“You… you,” the drunk hiccuped, “look a few whiskers short of my ol' lady!” He puckered his lips and leaned in for a kiss.

The hauntin’ figure reached into the drunkard’s chest and gripped his heart.

Wincing in pain, he choked out, "Yep...just like 'er!"

The creature let go and pocketed its hands like some greedy tycoon, "Darkness does not take kindly to mockery, dear friend. And for hell's sake, button up,” It's voice was delicate and unusual.

It pulled an army man’s medal from its vest and tossed it at the drunk's feet. There the medal bloomed up into a murky ghost that mirrored the drunk, who took one glance and reeled back in disgust.

"On second thought, how ‘bout ya just go back to rippin' my heart out? You damned dirty demon..."

The demon laughed, "But this is more fun, old friend..."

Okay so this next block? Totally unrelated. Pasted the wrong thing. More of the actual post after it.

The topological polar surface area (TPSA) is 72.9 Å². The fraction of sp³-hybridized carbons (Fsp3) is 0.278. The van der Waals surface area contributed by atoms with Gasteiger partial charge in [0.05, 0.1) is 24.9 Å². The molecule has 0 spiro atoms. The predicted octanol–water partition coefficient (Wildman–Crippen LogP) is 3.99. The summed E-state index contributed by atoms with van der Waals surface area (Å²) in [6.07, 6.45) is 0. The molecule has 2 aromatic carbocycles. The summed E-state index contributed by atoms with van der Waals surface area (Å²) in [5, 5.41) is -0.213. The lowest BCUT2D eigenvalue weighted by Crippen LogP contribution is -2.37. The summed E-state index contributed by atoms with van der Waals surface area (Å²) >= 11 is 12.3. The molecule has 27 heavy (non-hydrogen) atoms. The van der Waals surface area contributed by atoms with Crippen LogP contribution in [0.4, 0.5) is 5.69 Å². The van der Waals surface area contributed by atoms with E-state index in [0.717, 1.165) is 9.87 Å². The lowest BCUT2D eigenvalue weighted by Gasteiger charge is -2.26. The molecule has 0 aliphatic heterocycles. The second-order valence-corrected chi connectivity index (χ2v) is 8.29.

Suddenly the drunkard’s heart was frosted over and the creature pivoted about, walkin’ off and soakin’ into the distant night. The drunk moved after it, slouched in his poncho like his head was pulled by some wretched gravity in the blackness.

Out in the dark the demon’s eyes flashed with the redness of a fallin’ sun, a sun the drunkard remembered well. Was the same sun that shone a lifetime ago when his back was a bit straighter, his suit was grey and dignified and he was on horseback among nameless comrades. They was ridin’ over the passive slopes like a granite wave come to drown in sludge the Apache plainsfolk settled down below.

Soon he stood in a pool of blood, the faces of braves dancin’ ‘round him in the dark. They hollered and yipped and jeered, blades and arrows ready. The drunk was afraid, but prepared. He was ready for the long slumber.

And then came a blusterin’ crack of thunder. It was so loud it froze the jeering Apache in their tracks. Lightning and fire climbed 'cross the sky and the whole vision started fadin’ and flickerin’ like the end of a picture show.